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Going Gluten-Free

You should always check with your doctor before making any changes in your diet. Many people benefit from a gluten-free diet these days. But before considering a gluten-free diet, let's get to know our culprit. Gluten is a specific type of protein, but one you won't find in meat or eggs. Instead gluten is found in wheat, rye, and barley. Going gluten-free means avoiding these grains. A gluten-free diet is essential for most people with gluten allergies.

The gluten-free diet isn't always easy. People who benefit generally need to stick with the diet for life. That means officially giving up many staples such as bread and pasta, and also treats like cakes and cookies. But it's getting ever easier to find gluten-free alternatives and careful planning can help you stay gluten-free long-term.

People on a gluten-free diet need a sharp eye for labels. Some ingredient red flags are obvious, like wheat, wheat gluten, barley, or rye. But some foods have “stealth” gluten. Two terms to watch for are malt (which is made from barley) and hydrolyzed vegetable protein (it often contains wheat).

Perhaps the most difficult step in a gluten-free diet is bidding farewell to bread as you know it – that includes white, wheat, marble, and rye. Also off limits are bagels, muffins, croissants, hamburger buns, scones – you get the idea. Don't despair – there are alternatives. Say hello to rice and potatoes! You can top them with just about anything, mix them into meals, or enjoy them on their own. If you’re still mourning the loss of your favorite pasta or really craving a bowl of spaghetti, it is possible to find gluten-free pasta. Just think rice noodles.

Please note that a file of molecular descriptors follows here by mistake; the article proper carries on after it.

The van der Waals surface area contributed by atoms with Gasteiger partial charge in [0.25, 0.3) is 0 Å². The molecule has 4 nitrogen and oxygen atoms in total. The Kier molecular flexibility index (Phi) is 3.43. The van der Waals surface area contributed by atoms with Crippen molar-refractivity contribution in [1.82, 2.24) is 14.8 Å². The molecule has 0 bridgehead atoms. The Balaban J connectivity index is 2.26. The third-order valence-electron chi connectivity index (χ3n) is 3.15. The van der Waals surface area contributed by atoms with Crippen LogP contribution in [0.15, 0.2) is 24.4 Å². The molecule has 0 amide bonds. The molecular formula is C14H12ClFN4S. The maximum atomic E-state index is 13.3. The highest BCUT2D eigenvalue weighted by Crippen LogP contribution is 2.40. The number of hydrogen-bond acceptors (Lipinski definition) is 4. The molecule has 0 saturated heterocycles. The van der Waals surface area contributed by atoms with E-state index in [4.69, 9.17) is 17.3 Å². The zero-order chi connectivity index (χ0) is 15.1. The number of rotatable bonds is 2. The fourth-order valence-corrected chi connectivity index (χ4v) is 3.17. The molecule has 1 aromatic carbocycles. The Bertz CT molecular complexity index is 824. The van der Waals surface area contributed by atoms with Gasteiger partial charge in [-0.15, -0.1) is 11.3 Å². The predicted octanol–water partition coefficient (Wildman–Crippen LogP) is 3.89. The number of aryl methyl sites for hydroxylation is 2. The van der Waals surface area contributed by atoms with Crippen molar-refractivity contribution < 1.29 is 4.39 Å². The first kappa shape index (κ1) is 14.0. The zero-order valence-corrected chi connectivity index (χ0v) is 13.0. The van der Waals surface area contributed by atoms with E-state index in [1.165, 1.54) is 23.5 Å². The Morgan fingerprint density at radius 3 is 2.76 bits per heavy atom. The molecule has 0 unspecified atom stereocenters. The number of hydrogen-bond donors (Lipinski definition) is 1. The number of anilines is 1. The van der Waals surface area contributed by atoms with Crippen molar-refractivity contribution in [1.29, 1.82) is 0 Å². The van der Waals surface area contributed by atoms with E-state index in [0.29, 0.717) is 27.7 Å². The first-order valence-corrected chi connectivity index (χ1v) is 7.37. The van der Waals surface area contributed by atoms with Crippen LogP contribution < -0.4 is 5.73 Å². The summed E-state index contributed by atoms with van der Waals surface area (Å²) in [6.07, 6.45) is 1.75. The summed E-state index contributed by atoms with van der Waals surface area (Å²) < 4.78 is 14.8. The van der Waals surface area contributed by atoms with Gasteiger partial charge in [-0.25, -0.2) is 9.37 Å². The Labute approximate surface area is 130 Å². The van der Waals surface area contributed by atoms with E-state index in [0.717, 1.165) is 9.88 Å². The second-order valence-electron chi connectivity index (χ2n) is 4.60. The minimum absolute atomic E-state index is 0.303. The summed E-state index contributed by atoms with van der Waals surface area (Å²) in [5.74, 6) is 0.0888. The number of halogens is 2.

Many health foods stores and some major supermarkets now carry gluten-free products, including an assortment of breads. These are often made with rice or potato flour instead of wheat. Just check the label to make sure it says, “100% gluten-free.”

Corn and rice-based cereals are good breakfast alternatives, but it's crucial to read labels carefully, as some may also contain malt. Who needs crackers when rice cakes and corn chips can host all sorts of spreads and dips? Oh, and another gluten-free crunchy snack: POPCORN! Check your supermarket's health-food section for gluten-free products.

While a gluten-free diet won't contain most traditional cakes, pies, cookies, and other celebratory treats -- which are loaded with wheat flour -- there are still lots of ways to satisfy your sweet tooth. Marshmallows, gumdrops, and plain hard candies are all usually gluten-free. However, they are not sugar free and this is important to know if you're a diabetic. Look for specialty bakeries that may be able to create custom-ordered gluten&sugar-free cakes, pies, and other treats.

Remember - always check with your doctor before making any major dietary changes!


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